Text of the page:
Along with good cheer, the holidays
bring so many expenses--Christmas parties, travel, decorations and groceries. Without a holiday budget this can get out of hand because all that is on top of holiday gifts
, of course! No wonder many Americans sink further into debt during the holidays--something that many work-at-home moms can't afford to do.
So set a holiday budget and a savings goal and get started saving for Christmas as early as possible. By setting a holiday budget and paying upfront, you avoid that post-holiday credit card hangover. The earlier you start, the bigger the nest egg. And by avoiding holiday debt, these can strategies work with your long-term goal of building your savings.
These five savings strategies can help you save for the holidays and avoid holiday debt. Obviously the farther off the holidays, the more you'll save. But every little bit helps, and it's never too late to cultivate good financial habits.
1. Set up a holiday savings account.
Have part of your paycheck direct deposited into a separate savings account that is solely for the purpose of saving for the holidays. Or, if you don't get regular paychecks, set up an automatic transfer to the savings account. If you are a born spender, note the extra precautions to keep yourself from breaking in to your piggy bank prematurely. Spenders:
Don't get an ATM card with your savings account. A trip to the bank will slow any impulse withdraws. Or, consider joining a Christmas Club. Many banks still offer these old-fashioned accounts in which an automatic deposit accumulates over the year and the bank cuts you a check in November.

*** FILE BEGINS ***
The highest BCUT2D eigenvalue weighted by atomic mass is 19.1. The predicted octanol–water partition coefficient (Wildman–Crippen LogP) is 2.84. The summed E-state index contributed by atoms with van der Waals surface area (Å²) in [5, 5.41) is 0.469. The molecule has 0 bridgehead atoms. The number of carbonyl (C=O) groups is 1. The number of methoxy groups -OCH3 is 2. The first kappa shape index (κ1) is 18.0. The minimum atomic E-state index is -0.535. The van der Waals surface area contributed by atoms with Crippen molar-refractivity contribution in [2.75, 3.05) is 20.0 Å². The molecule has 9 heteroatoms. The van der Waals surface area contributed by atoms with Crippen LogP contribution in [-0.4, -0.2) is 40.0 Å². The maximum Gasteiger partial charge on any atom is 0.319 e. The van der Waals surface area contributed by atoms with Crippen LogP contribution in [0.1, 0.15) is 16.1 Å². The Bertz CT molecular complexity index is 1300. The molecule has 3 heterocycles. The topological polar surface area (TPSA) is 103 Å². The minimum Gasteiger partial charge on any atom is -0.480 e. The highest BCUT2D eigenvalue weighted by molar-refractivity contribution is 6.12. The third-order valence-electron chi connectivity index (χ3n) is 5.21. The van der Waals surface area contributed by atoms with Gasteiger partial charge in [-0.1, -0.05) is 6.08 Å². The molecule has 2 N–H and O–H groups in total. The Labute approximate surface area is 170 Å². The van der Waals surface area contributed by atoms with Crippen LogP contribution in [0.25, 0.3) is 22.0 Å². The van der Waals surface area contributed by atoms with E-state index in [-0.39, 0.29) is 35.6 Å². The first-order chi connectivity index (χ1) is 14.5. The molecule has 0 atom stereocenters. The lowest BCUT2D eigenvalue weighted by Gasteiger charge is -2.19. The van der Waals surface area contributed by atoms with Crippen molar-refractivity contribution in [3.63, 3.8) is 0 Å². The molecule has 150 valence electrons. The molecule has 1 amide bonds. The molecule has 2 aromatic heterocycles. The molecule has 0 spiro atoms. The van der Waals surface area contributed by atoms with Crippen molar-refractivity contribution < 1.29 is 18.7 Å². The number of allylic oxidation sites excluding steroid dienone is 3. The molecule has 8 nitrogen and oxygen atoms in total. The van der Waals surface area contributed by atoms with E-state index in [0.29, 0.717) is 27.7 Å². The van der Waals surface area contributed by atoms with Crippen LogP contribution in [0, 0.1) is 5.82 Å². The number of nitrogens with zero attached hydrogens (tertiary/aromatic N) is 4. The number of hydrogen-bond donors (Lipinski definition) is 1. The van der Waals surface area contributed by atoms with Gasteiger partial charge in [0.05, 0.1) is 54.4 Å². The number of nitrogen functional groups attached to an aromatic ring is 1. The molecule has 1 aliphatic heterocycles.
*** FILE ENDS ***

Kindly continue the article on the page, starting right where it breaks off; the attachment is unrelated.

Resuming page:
More from About.com's Money in Your 20s Guide: Christmas Clubs
2. Bank money you are owed as it's repaid.We often don't think too much about the little sums of money we are owed by various sources, until the cash lands in our hands. Resist the urge to spend this money and instead make a habit of saving rebates from retailers (even if they are only a few dollars), refunds from utilities or insurance companies, reimbursements for expenses, repayment of other debts and other unexpected windfalls.
For self-employed work-at-home moms, this strategy can be applied to payments for unexpected jobs. Or even resolve to set aside all the income from one client.
3. Give up something.Giving up one of your little luxuries in order to buy a gift for someone else is a noble gesture. Set aside what you would spend on your daily latte or Friday night pizza or something that you're much better off without anyway, like cigarettes. This strategy may be best left for the last few months before the holidays because you may not want to give up your little indulgence forever (unless it's smoking!).
Spenders: The most practical way to recoup this cash is to calculate how much you spend on this item, and then deposit that amount into your holiday fund in advance, preferably on a weekly basis.
4. Count your pennies…literally.Empty your pockets or purse daily into a change jar. Use collected change to start your holiday fund. If you use a change counting machine, you'll pay a commission. Instead let the kids roll it and pay them the commission. It will keep them busy, and give them extra spending money for the holidays (something they might ask for anyway!).
To increase savings, don't hand over a penny when the total ends in $.01. Take the $.99 and add it to your jar. If you make cash withdraws on a regular basis--every payday or each weekend--add any leftover cash at withdraw time to your change collection.
Spenders: Keep any cash you want to set aside in inconvenient denominations--large bills, change or dollar coins--until you can get it in the bank.
None of these options pay much, if any, interest. But neither does cash that's burned a hole in your pocket. And the idea is to keep you from paying interest on your credit cards later.